How to co-parent your children after divorce – and fix your broken family

Divorce is often painful – and when children are involved it can be hard to put hurt feelings aside. Read how to co-parent your children after divorce – and fix your broken family.

While nearly half of all marriages may end in divorce, separating from your partner doesn’t have to mean a toxic and painful separation of your family.

Handled carefully and respectfully, couples can navigate the breakdown of their marriage or relationship, while retaining a relationship as co-parents of children who are loved equally by both.

Here’s some advice to help you work through your split and keep your family together.

1) Co-parent

Over the past few years, a new perspective of what life after divorce or separation can look like has evolved. Co-parenting aims at the idea of togetherness while living in separate households. Cable TV has played a big role on bringing this new dynamic to light (think Kourtney Kardashian and Scott Disick on E!’s hit show Keeping Up with the Kardashians).

More couples are taking on this approach and it seems to be bringing positive results.

In essence, co-parenting removes the husband and wife relationship and concentrates on the mutual love for the family. By allowing your love for your family to be the driving force post-divorce, unity can be accomplished.

But, as we know all these things take time. It may take some time to work through the pain of your split to reach this point, but it’s certainly achievable if both of you are committed to it, and are prepare to work through and put aside your personal pain for the greater good of your family.

2) Establish ground rules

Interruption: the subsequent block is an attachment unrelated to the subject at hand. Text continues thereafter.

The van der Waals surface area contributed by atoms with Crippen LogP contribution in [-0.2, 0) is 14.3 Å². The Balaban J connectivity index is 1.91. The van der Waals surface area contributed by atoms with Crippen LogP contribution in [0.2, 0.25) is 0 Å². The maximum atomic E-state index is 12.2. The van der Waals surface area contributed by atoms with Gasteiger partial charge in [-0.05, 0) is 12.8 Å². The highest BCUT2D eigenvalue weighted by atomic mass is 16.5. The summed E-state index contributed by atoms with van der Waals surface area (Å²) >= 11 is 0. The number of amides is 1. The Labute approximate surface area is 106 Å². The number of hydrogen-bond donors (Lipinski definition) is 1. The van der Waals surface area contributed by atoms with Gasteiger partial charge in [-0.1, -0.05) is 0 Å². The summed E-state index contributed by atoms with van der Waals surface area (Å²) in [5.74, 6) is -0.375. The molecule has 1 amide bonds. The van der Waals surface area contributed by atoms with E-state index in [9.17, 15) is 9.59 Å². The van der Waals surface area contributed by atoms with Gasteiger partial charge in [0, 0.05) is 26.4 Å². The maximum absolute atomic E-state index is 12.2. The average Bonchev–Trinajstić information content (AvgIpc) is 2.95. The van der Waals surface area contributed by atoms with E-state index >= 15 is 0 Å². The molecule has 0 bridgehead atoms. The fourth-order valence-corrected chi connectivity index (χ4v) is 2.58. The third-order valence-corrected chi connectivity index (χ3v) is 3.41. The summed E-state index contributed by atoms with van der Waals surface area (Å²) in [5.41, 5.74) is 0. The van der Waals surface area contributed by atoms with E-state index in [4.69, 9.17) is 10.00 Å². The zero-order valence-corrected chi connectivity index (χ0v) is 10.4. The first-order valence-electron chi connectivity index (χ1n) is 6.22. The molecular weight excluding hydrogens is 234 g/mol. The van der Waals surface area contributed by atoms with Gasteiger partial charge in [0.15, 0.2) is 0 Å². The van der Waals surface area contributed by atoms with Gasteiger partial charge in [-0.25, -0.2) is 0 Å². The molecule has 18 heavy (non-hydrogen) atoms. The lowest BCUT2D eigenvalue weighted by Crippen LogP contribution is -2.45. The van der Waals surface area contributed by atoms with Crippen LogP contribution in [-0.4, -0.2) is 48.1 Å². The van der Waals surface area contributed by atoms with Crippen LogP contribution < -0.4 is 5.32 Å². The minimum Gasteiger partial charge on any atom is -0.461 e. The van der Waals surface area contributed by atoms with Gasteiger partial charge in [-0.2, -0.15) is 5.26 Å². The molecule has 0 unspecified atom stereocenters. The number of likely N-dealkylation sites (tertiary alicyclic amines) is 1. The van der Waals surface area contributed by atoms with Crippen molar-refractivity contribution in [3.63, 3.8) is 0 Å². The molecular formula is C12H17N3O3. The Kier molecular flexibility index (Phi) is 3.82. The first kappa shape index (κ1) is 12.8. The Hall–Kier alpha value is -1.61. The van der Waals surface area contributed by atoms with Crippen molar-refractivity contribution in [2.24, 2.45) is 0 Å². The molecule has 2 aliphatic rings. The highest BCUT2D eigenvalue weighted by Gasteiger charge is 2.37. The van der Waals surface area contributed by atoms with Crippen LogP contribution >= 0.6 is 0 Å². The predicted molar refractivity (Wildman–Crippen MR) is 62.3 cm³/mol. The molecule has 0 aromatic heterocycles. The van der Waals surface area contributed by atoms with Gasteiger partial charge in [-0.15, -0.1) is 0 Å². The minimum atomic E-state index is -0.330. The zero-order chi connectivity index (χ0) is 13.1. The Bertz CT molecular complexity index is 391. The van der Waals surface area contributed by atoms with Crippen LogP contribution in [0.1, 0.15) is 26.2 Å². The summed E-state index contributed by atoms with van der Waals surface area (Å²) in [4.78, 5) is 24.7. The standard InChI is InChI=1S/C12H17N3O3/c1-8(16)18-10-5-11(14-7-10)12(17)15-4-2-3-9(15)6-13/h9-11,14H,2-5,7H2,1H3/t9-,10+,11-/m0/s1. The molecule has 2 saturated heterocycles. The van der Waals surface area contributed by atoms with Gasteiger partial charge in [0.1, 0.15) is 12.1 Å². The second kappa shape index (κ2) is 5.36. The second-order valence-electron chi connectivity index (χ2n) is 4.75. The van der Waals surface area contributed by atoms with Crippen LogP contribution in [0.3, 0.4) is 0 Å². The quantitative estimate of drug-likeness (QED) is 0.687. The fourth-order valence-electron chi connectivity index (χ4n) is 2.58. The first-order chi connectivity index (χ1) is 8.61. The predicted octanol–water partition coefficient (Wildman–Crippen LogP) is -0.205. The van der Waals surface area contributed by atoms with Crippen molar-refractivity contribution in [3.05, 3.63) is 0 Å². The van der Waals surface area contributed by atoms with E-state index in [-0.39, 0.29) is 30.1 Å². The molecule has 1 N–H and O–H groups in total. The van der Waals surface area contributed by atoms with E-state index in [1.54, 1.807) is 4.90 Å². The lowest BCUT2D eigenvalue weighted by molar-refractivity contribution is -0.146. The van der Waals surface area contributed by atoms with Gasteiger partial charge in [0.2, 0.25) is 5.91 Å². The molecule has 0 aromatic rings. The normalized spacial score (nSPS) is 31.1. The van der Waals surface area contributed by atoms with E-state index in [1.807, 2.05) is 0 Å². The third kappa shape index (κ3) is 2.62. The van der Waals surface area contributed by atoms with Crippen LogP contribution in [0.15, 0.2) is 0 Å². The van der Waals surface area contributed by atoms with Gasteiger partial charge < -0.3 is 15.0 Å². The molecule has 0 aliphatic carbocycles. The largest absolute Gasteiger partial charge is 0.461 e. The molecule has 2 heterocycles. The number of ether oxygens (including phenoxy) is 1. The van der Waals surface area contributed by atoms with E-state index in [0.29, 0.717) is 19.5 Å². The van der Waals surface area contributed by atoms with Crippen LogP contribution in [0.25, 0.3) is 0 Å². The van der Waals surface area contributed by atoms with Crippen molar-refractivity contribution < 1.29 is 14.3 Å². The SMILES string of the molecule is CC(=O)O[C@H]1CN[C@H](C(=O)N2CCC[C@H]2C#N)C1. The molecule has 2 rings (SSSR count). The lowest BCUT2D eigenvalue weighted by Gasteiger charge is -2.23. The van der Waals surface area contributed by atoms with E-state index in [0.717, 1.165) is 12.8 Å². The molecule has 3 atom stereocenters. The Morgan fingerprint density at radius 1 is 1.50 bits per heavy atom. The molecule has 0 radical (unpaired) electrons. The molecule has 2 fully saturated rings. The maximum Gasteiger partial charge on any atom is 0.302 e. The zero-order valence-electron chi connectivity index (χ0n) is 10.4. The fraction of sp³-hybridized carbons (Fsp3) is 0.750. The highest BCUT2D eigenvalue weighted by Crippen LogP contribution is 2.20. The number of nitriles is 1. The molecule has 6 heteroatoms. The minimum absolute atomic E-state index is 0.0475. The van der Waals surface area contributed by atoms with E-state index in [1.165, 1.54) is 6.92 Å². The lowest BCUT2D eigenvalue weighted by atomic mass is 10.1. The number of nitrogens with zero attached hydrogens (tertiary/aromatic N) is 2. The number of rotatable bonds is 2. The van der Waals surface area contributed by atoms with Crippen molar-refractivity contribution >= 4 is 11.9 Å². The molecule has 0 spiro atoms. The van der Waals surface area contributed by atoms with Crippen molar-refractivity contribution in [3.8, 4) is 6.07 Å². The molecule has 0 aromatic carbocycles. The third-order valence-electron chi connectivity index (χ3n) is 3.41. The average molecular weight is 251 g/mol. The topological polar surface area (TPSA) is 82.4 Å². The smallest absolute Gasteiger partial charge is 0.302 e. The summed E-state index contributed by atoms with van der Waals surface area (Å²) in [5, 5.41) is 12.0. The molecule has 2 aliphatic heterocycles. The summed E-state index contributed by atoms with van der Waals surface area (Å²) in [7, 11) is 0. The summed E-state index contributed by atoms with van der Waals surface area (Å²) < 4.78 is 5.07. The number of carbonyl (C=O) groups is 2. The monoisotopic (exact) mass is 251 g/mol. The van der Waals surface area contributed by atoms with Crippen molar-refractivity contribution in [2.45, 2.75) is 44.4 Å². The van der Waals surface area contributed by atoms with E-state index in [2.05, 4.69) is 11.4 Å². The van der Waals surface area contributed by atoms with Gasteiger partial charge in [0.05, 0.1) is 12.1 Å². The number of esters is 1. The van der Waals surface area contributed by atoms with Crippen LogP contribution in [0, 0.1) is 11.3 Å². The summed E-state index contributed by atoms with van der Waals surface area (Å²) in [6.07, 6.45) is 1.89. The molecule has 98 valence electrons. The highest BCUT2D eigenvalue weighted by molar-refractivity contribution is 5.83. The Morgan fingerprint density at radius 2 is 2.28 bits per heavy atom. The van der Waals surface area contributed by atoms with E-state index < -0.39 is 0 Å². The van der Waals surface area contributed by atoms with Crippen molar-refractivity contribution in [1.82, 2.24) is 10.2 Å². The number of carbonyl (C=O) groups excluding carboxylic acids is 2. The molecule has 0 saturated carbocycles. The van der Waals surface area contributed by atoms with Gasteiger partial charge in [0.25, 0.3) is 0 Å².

When our idea of what we think love should look like (blissful marriage, white picket fence, etc) goes out the window, fear can kick in.

It’s hard to move on when we are grieving loss. And even if you were desperately unhappy in your relationship, and the instigator of your split, you can still need to grieve the loss of your hopes and dreams of a happy ever after that didn’t manifest.

An unknown future, and risk of losing even more can also fuel fear. What if your partner applies for custody? What if they meet someone else? What if your children prefer to spend more time with them? What if they don’t parent them according to your values?

To alleviate your fears, and prevent them from causing friction between you and your ex-partner, it’s important to establish post-divorce ground rules. Setting a few rules to help establish boundaries and communicate these fears are essential to building a co-parenting relationship.

3) Lean on communication tools

It may be too painful to see or even speak to your ex immediately post-divorce. Luckily, there are many ways to stay connected without having to be in the same room as them.

If emotions are still high, it can also be healthier not to have to immediately respond to your partner. Waiting to reply to an email or text can give you time to calm down, or get a second (more emotionally detached) opinion on a message that you are interpreting in a negative light. This will prevent exchanges quickly igniting into bitter rows.

If you haven’t already, why not create a messaging group in which you can arrange custody visits, send each other videos or pictures of what the kids did when not with the other parent.

Live streams on Instagram and Facebook also mean that don’t have to miss out on big, important moments in your children’s lives too, even if you’re not physically with them at the time. It even means you can say goodnight to them at night if you want.

4) Be patient

Forming a new relationship with your ex, and establishing a new family dynamic won’t happen overnight. So be patient. And remember, as tempting as it can be to respond to inflammatory comments or retaliate to selfish acts by your partner, it’s much more rewarding in the long term to look for ways to build bridges than get revenge (as satisfying as a may feel in the moment)!

And with effort and respect on both sides, you and your partner can work through this transitionary time to build a new relationship as co-parents of happy, adjusted, confident and equally loved children.

Read more divorce tips

Whether you have children or not, getting divorced can be an incredibly difficult time. To help you work through it you’ll find more advice in these articles:

Photo by Juliane Liebermann